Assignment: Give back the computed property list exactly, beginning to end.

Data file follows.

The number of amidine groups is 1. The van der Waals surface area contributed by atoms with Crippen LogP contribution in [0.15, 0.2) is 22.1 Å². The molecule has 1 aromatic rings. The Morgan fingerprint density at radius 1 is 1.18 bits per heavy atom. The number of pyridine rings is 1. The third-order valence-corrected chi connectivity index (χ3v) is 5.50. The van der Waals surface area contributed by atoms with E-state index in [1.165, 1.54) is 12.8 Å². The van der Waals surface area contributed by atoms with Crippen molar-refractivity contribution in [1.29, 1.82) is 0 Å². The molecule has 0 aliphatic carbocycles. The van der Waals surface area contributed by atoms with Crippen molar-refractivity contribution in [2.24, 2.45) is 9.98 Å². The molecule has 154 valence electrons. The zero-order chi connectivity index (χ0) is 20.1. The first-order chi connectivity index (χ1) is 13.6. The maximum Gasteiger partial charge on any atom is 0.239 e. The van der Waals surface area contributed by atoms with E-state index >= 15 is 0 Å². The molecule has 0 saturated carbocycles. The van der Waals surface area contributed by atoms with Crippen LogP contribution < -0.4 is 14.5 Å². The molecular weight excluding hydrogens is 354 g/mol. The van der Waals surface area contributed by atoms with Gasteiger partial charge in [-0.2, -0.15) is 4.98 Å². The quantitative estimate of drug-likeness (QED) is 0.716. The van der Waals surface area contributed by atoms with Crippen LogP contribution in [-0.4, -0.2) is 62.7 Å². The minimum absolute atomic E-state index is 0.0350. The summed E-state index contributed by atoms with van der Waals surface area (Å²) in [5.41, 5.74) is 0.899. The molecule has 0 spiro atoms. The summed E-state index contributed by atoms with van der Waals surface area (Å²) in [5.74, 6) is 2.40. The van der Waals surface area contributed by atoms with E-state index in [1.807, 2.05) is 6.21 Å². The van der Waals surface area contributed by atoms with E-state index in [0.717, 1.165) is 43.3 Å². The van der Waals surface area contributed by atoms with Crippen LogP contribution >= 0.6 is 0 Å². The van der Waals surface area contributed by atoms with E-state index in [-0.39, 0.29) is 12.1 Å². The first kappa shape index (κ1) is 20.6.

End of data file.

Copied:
The number of amidine groups is 1. The van der Waals surface area contributed by atoms with Crippen LogP contribution in [0.15, 0.2) is 22.1 Å². The molecule has 1 aromatic rings. The Morgan fingerprint density at radius 1 is 1.18 bits per heavy atom. The number of pyridine rings is 1. The third-order valence-corrected chi connectivity index (χ3v) is 5.50. The van der Waals surface area contributed by atoms with E-state index in [1.165, 1.54) is 12.8 Å². The van der Waals surface area contributed by atoms with Crippen molar-refractivity contribution in [1.29, 1.82) is 0 Å². The molecule has 0 aliphatic carbocycles. The van der Waals surface area contributed by atoms with Crippen molar-refractivity contribution in [2.24, 2.45) is 9.98 Å². The molecule has 154 valence electrons. The zero-order chi connectivity index (χ0) is 20.1. The first-order chi connectivity index (χ1) is 13.6. The maximum Gasteiger partial charge on any atom is 0.239 e. The van der Waals surface area contributed by atoms with E-state index >= 15 is 0 Å². The molecule has 0 saturated carbocycles. The van der Waals surface area contributed by atoms with Crippen LogP contribution < -0.4 is 14.5 Å². The molecular weight excluding hydrogens is 354 g/mol. The van der Waals surface area contributed by atoms with Gasteiger partial charge in [-0.2, -0.15) is 4.98 Å². The quantitative estimate of drug-likeness (QED) is 0.716. The van der Waals surface area contributed by atoms with Crippen LogP contribution in [-0.4, -0.2) is 62.7 Å². The minimum absolute atomic E-state index is 0.0350. The summed E-state index contributed by atoms with van der Waals surface area (Å²) in [5.41, 5.74) is 0.899. The molecule has 0 spiro atoms. The summed E-state index contributed by atoms with van der Waals surface area (Å²) in [5.74, 6) is 2.40. The van der Waals surface area contributed by atoms with E-state index in [1.807, 2.05) is 6.21 Å². The van der Waals surface area contributed by atoms with E-state index in [0.717, 1.165) is 43.3 Å². The van der Waals surface area contributed by atoms with Crippen LogP contribution >= 0.6 is 0 Å². The van der Waals surface area contributed by atoms with E-state index in [-0.39, 0.29) is 12.1 Å². The first kappa shape index (κ1) is 20.6.